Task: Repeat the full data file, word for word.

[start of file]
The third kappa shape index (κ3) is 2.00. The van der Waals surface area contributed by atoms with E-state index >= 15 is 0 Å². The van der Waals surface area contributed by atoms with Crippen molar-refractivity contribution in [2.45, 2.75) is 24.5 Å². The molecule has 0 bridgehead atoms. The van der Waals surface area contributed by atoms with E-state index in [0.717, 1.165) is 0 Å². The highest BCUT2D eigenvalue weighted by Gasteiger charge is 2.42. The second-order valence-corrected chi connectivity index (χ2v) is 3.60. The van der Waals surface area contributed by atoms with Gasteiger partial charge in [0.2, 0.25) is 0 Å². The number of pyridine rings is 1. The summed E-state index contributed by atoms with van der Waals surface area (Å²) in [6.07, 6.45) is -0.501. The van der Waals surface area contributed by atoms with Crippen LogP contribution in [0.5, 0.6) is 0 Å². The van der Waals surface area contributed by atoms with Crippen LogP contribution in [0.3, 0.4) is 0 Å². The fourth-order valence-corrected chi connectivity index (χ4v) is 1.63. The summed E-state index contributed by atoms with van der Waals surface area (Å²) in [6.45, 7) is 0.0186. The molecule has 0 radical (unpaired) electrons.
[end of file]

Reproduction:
The third kappa shape index (κ3) is 2.00. The van der Waals surface area contributed by atoms with E-state index >= 15 is 0 Å². The van der Waals surface area contributed by atoms with Crippen molar-refractivity contribution in [2.45, 2.75) is 24.5 Å². The molecule has 0 bridgehead atoms. The van der Waals surface area contributed by atoms with E-state index in [0.717, 1.165) is 0 Å². The highest BCUT2D eigenvalue weighted by Gasteiger charge is 2.42. The second-order valence-corrected chi connectivity index (χ2v) is 3.60. The van der Waals surface area contributed by atoms with Gasteiger partial charge in [0.2, 0.25) is 0 Å². The number of pyridine rings is 1. The summed E-state index contributed by atoms with van der Waals surface area (Å²) in [6.07, 6.45) is -0.501. The van der Waals surface area contributed by atoms with Crippen LogP contribution in [0.5, 0.6) is 0 Å². The van der Waals surface area contributed by atoms with Crippen LogP contribution in [0.3, 0.4) is 0 Å². The fourth-order valence-corrected chi connectivity index (χ4v) is 1.63. The summed E-state index contributed by atoms with van der Waals surface area (Å²) in [6.45, 7) is 0.0186. The molecule has 0 radical (unpaired) electrons.